Study after study has shown that while many preventive health measures do boost the quality and length of lives, they don’t tend to lower lifetime spending. The main reason is that, when people live longer, they consume more health care services. As they get older, age-related chronic conditions—heart disease, arthritis, cancer, dementia—pile up. And even healthy old people tend to rack up bills through sheer longevity alone; low yearly medical spending can still add up when a person lives for decades.
That’s the equation at the heart of the CBO study: When smoking rates decline, the government initially earns more in income taxes and pays less in Medicaid claims as people stay healthier in their younger years. But over time, increased payouts through Medicare and Social Security erode those savings. “Old age has a tendency to increase costs without producing a commensurate increase in productivity,” says Kenneth Warner, a professor of public health at the University of Michigan. Warner jokes that a good way to save money would be to avoid treating people for diseases that kill them near the age of retirement.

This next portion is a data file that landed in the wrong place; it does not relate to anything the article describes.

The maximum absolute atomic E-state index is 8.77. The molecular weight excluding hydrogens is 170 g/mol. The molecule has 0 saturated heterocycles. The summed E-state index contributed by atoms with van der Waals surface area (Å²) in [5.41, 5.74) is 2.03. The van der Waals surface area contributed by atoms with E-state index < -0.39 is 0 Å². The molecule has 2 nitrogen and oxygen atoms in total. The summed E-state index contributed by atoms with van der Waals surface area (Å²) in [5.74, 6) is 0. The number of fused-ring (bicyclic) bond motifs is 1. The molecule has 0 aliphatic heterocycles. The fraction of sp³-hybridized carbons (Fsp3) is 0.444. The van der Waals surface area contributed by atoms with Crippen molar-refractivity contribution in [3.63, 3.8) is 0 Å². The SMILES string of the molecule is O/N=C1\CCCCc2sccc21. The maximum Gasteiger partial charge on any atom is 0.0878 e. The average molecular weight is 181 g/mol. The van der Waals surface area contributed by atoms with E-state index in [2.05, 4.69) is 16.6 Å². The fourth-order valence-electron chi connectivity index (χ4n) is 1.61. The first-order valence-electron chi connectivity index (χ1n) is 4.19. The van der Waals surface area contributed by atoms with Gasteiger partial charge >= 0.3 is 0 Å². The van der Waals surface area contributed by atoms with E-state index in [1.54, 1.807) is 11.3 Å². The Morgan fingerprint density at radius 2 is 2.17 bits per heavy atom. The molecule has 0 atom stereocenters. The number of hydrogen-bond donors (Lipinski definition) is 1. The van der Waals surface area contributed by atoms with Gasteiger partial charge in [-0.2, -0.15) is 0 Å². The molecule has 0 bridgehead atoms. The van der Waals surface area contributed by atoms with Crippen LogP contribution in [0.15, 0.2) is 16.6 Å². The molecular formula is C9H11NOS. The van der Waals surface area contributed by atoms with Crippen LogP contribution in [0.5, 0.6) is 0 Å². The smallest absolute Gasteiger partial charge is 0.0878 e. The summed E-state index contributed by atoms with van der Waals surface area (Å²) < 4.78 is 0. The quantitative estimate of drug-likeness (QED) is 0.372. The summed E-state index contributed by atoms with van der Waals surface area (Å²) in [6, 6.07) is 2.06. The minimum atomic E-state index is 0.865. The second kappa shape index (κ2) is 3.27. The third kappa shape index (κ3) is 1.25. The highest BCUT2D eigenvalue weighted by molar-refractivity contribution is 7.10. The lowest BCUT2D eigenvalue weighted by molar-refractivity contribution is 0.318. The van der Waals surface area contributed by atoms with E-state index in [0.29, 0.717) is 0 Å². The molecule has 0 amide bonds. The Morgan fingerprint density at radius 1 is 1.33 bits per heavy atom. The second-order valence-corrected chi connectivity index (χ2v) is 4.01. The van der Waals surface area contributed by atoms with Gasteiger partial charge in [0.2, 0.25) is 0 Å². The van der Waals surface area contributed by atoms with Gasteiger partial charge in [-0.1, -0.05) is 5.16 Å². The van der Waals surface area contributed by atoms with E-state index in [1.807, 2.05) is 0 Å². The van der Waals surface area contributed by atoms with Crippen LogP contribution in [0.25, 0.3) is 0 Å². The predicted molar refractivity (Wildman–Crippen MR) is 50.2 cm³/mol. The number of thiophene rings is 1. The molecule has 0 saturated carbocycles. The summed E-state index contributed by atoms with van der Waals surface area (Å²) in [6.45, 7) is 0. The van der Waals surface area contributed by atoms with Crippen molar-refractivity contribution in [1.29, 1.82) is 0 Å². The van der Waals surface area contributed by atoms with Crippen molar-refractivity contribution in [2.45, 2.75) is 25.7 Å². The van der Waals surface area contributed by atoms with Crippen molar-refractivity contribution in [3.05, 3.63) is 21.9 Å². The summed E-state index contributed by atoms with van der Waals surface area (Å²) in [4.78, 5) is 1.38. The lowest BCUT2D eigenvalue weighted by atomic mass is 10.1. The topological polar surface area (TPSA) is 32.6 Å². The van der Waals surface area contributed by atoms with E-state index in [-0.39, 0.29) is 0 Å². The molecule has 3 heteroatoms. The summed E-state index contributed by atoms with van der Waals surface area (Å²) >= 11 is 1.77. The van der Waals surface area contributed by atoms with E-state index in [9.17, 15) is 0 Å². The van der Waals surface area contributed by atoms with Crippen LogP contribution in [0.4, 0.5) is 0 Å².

The other reason prevention can be expensive is because medical science is still not very good at predicting who will get sick and die from certain diseases. To guard against heart disease, doctors use blood tests to screen for high cholesterol—and prescribe a lifetime of treatment for many people who have it. (The cholesterol-lowering Lipitor is the best-selling prescription drug of all time.) Not everyone who is screened has high cholesterol, and not everyone with high cholesterol will go on to have a heart attack, but doctors widely dispense screenings and treatments all the same. A 2009 Robert Wood Johnson Foundation summary of cost-effectiveness research found that cholesterol screening, with all of its consequences, costs between $46,000 and $210,000 for every healthy year it adds to a person’s life.